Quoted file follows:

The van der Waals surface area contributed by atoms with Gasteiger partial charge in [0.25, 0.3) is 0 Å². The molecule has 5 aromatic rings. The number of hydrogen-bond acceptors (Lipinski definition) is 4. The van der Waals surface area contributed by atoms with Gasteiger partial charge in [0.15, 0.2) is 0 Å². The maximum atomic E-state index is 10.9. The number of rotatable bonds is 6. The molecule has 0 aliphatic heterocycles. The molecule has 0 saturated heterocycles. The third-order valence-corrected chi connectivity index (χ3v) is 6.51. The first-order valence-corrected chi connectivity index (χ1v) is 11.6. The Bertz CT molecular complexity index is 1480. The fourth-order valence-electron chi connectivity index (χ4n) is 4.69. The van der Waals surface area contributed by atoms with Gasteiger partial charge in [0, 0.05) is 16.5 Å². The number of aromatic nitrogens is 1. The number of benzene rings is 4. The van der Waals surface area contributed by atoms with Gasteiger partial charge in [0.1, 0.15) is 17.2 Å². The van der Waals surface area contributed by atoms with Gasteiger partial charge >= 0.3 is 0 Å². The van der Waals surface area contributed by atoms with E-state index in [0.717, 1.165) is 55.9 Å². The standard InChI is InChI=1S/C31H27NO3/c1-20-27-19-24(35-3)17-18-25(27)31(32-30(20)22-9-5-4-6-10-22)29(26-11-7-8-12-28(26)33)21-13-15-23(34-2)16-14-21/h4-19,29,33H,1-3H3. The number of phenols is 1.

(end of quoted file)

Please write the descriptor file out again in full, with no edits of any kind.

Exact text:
The van der Waals surface area contributed by atoms with Gasteiger partial charge in [0.25, 0.3) is 0 Å². The molecule has 5 aromatic rings. The number of hydrogen-bond acceptors (Lipinski definition) is 4. The van der Waals surface area contributed by atoms with Gasteiger partial charge in [0.15, 0.2) is 0 Å². The maximum atomic E-state index is 10.9. The number of rotatable bonds is 6. The molecule has 0 aliphatic heterocycles. The molecule has 0 saturated heterocycles. The third-order valence-corrected chi connectivity index (χ3v) is 6.51. The first-order valence-corrected chi connectivity index (χ1v) is 11.6. The Bertz CT molecular complexity index is 1480. The fourth-order valence-electron chi connectivity index (χ4n) is 4.69. The van der Waals surface area contributed by atoms with Gasteiger partial charge in [0, 0.05) is 16.5 Å². The number of aromatic nitrogens is 1. The number of benzene rings is 4. The van der Waals surface area contributed by atoms with Gasteiger partial charge in [0.1, 0.15) is 17.2 Å². The van der Waals surface area contributed by atoms with Gasteiger partial charge >= 0.3 is 0 Å². The van der Waals surface area contributed by atoms with E-state index in [0.717, 1.165) is 55.9 Å². The standard InChI is InChI=1S/C31H27NO3/c1-20-27-19-24(35-3)17-18-25(27)31(32-30(20)22-9-5-4-6-10-22)29(26-11-7-8-12-28(26)33)21-13-15-23(34-2)16-14-21/h4-19,29,33H,1-3H3. The number of phenols is 1.